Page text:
Demonstration in Belfast for equal marriage in Northern Ireland. Demotix/AMMGOfficial. All rights reserved.
The recent decision of the Parades Commission to ban a returning Orange Order parade near an interface area along the Crumlin Road in North Belfast on 12 July, and the heated debate surrounding that decision, has again highlighted the contested nature of cultural expression in Northern Ireland. Nationalist politicians welcomed the decision, whereas unionists and the Orange Order expressed disappointment. Debates in the media concerning this particular decision, and other issues relating to the display of flags in residential areas of Belfast, do not suggest that a compromise is imminent.
Flags and parades are not the only issue that have caused controversy in recent times. Witness the comments about Islam and the Muslim community made by the controversial preacher, Pastor James McConnell, and the support for the pastor initially expressed by the First Minister, Peter Robinson. The events were widely reported throughout the world, and attracted considerable criticism from ethnic minority and religious advocacy groups, and the wider public. Both men have since made full, public apologies.
Perhaps more worryingly, these events have taken place against a backdrop of an increase in hate crimes against members of ethnic minority communities in Northern Ireland, of which the recent targeting of the house of a Nigerian family in East Belfast with “locals only” banners is only one prominent example. Such crimes have regrettably become increasingly common over the past two years. In this, Northern Ireland is not necessarily exceptional. Recent research suggests that there has also been an overall rise in the number of people who admit to having racially prejudiced attitudes in other parts of the United Kingdom, according to the British Social Attitudes Survey (the London region and Yorkshire and the Humber being notable exceptions to the overall trend).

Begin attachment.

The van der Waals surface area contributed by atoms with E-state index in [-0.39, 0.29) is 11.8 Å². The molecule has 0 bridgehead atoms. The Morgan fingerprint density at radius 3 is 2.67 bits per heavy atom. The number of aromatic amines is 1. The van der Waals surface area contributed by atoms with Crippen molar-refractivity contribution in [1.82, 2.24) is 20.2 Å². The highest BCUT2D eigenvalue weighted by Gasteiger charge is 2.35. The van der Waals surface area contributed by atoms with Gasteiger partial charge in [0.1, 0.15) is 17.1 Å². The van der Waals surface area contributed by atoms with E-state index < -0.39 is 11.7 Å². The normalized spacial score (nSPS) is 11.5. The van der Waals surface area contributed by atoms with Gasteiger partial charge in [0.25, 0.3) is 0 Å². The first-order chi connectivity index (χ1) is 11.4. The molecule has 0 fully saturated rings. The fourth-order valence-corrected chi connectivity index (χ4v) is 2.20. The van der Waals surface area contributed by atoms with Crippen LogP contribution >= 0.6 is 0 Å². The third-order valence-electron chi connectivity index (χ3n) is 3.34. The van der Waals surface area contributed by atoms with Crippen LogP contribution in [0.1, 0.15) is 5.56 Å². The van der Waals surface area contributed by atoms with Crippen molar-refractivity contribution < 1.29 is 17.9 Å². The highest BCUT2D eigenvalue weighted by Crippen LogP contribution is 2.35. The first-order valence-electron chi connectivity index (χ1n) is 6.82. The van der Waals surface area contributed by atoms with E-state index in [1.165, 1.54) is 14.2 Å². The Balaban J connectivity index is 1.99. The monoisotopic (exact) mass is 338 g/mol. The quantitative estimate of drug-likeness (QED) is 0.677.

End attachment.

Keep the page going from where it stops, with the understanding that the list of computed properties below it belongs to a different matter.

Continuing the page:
Taken together, these developments arguably represent the outward expression of two different forms of ‘culture war’ taking place within Northern Ireland. This term might not be universally accepted. And perhaps it is too essentializing in its description of the wider tensions that have framed public and political debate in post-conflict Northern Ireland. However, it is used here merely as a way of describing, and attempting to understand, the contemporary social and political events in the region, by using a framework which has been applied to other western societies, particularly the United States.
The first of the two types of ‘culture war’ centres on the conflicts between Irish nationalists and British unionists in Northern Ireland society. Since the advent of the peace process, matters connected to the public expression of cultural identity have become increasingly contested, as evidenced by the almost yearly disputes in some communities about parading, and the ongoing protests against the decision to restrict the flying of the Union Flag to 17 designated days at Belfast City Hall.